# Conclusions

Simple exercises have pedagogical advantages, but some disadvantages with respect to programming, because the programs may easily become too specialized. In such cases, the exercise may explicitly ask the student to divide the program into functions and make general mathematical methods available as general, reusable functions for a set of problems. This requirement can be motivated by an extended exercise where a piece of code are needed many times, typically that several methods are applied to several problems.

Especially when using Matlab, students may be too lazy to use functions when this is not explicitly required. The result is that testing becomes absent and that extensions to more complicated cases get more error-prone.

Final remark. Linear algebra is an excellent example where the traditional mathematical recipes (algorithms) taught in the standard linear algebra courses all over the world are not compatible with how linear algebra calculations are carried out in the real world. Students are drilled in computing the inverse of $$2\times 2$$ and $$3\times 3$$ matrices, computing determinants using co-factors, computing eigenvalues using the characteristic polynomial, and so on. In the real world, however, golden rules of linear algebra go instead as follows:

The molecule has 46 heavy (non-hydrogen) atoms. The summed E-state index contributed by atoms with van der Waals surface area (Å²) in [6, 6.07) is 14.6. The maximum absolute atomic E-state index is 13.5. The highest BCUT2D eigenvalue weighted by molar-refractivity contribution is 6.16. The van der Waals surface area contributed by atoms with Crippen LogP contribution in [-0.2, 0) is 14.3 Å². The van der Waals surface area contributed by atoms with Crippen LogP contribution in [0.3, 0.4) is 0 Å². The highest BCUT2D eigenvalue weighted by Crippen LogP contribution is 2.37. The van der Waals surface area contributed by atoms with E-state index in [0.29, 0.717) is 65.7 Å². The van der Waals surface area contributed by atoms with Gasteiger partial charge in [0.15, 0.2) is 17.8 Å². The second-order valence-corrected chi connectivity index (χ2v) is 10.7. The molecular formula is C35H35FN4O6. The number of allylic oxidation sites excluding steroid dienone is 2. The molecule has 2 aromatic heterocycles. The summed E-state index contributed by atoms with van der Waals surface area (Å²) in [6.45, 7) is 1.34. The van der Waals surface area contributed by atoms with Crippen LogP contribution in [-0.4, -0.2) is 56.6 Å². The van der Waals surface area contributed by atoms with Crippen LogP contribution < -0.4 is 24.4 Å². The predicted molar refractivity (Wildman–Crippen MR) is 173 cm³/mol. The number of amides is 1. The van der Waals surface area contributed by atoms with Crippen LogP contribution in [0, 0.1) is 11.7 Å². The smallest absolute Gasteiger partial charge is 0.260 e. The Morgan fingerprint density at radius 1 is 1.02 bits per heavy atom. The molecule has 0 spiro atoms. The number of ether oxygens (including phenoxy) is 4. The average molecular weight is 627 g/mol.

• Never compute the matrix inverse.
• Never compute a determinant using co-factors.
• Never compute eigenvalues using the characteristic polynomial.
• Never compute $$\det A$$ to decide if $$A$$ is approximately singular.
• Never compute the eigenvalues of $$A$$ to determine whether it is symmetric positive definite. Rather compute the Cholesky factorization; if successful, $$A$$ is symmetric and positive definite.
• Never compute $$A^TA$$ when solving least squares problems.
What is the impact of such rules on the teaching of introductory linear algebra?